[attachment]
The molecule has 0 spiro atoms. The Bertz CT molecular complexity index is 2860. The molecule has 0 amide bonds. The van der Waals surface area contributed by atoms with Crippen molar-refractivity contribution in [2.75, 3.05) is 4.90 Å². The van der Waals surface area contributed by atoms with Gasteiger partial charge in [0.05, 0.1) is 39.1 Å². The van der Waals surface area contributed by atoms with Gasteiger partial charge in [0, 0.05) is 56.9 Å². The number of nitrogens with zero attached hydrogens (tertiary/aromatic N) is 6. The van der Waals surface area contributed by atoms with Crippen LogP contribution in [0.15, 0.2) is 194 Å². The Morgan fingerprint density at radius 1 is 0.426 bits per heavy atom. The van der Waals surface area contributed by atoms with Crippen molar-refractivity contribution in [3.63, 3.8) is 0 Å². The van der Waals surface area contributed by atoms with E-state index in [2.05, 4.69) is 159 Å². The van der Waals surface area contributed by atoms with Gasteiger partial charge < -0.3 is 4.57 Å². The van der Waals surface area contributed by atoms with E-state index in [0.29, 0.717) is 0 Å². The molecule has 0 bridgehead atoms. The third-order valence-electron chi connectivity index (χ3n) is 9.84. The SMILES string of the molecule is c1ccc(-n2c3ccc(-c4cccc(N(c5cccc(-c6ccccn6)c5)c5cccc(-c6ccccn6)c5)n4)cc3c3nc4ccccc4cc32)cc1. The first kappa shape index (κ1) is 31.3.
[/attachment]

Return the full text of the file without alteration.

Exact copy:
The molecule has 0 spiro atoms. The Bertz CT molecular complexity index is 2860. The molecule has 0 amide bonds. The van der Waals surface area contributed by atoms with Crippen molar-refractivity contribution in [2.75, 3.05) is 4.90 Å². The van der Waals surface area contributed by atoms with Gasteiger partial charge in [0.05, 0.1) is 39.1 Å². The van der Waals surface area contributed by atoms with Gasteiger partial charge in [0, 0.05) is 56.9 Å². The number of nitrogens with zero attached hydrogens (tertiary/aromatic N) is 6. The van der Waals surface area contributed by atoms with Crippen LogP contribution in [0.15, 0.2) is 194 Å². The Morgan fingerprint density at radius 1 is 0.426 bits per heavy atom. The van der Waals surface area contributed by atoms with Crippen molar-refractivity contribution in [3.63, 3.8) is 0 Å². The van der Waals surface area contributed by atoms with E-state index in [2.05, 4.69) is 159 Å². The van der Waals surface area contributed by atoms with Gasteiger partial charge < -0.3 is 4.57 Å². The van der Waals surface area contributed by atoms with E-state index in [0.29, 0.717) is 0 Å². The molecule has 0 bridgehead atoms. The third-order valence-electron chi connectivity index (χ3n) is 9.84. The SMILES string of the molecule is c1ccc(-n2c3ccc(-c4cccc(N(c5cccc(-c6ccccn6)c5)c5cccc(-c6ccccn6)c5)n4)cc3c3nc4ccccc4cc32)cc1. The first kappa shape index (κ1) is 31.3.